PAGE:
"Staffing is a lot more difficult to maintain than on the street," says Mashni. "There are security issues, you have to park a mile away and shuttle into the airport, pass through security, work, and shuttle back to your car and leave."
Also, says Ty, it can take an additional two to three weeks from the hiring date to start time because of required background checks from the TSA and DHS--plus training time. And depending on the airport, wages can be higher, and often are. In Las Vegas, he says, the presence of the Culinary Workers Union boosts wages to almost double the minimum, plus payments for health and benefits to the union.
Long-term, however, Ty is optimistic about his business prospects. As president of the American Culinary Federation (ACF), the nation's largest chef's federation, his perspective goes far beyond pretzels and smoothies. He also was executive chef at Caesars Palace and the Desert Inn in the 1990s. In his travels around the country as ACF president, Ty says he sees people still spending money to eat out. "I believe it's still high, though it has been curtailed." However, he adds, with families today relying on two incomes, there's less time to cook, and the declines in consumer spending for food have been less severe than in other sectors.
Rob Lewis was co-owner of a Best Western Hotel & Conference Center in Brandon, Fla., when the in-house restaurant closed. Nick Vojnovich, president of Family Sports Concept, franchisor of Beef'O'Brady's, stopped in to ask about locating a Beef'O'Brady's there. Lewis teamed up with Rob Wolfenden, an experienced restaurant operator, who assembled a management crew, and after some discussion with Vojnovich about adapting the concept to the space, they went ahead and opened in September 2008.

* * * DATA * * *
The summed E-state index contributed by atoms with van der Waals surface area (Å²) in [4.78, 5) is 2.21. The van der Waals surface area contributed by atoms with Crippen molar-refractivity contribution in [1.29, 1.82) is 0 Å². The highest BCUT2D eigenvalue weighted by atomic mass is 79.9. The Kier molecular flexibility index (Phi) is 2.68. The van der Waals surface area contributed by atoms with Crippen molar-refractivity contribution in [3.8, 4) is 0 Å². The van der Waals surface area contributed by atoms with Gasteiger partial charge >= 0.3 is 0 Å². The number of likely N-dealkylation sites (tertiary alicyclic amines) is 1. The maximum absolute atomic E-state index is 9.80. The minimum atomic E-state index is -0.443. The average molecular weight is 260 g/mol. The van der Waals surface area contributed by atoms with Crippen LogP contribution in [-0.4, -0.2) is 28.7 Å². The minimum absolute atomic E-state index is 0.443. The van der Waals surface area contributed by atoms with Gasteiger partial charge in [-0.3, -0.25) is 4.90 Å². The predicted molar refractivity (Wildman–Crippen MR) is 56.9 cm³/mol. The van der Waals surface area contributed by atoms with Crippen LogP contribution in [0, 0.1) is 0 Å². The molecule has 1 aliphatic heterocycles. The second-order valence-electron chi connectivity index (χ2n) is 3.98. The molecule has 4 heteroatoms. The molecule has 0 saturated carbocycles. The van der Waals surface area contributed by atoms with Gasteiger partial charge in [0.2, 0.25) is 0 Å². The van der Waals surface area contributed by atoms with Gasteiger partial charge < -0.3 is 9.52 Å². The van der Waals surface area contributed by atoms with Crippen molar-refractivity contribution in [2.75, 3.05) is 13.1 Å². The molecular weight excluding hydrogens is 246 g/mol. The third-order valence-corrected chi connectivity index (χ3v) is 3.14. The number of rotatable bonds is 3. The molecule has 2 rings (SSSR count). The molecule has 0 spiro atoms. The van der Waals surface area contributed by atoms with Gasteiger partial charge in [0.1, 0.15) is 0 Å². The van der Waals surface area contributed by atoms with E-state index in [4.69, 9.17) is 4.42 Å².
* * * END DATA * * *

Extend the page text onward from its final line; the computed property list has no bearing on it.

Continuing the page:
Vojnovich, he says, took a leap of faith to put a Beef'O'Brady's in a nontraditional environment. So did Lewis and Wolfenden. "He threw out some hypothetical numbers it might be able to do. We've exceeded them, rewarding his faith with operational success," says Lewis. And it's paying off handsomely.
"He allowed us to be creative," says Wolfenden, "to stick with the core and mold the venue to what the demographics demanded." For example, they were the first location to have a full liquor bar and ambient background music, a departure from the standard Beef's. "That gave us a competitive edge," he says.
Vojnovich's willingness to innovate and adapt to nontraditional requirements and environments has played a large part in the recent expansion of Beef'O'Brady's into hotels and resorts in recent years. "It's smart to allow the restaurant to flex," says Lewis, who describes the relationship with Beef's as "a well-managed marriage between the two."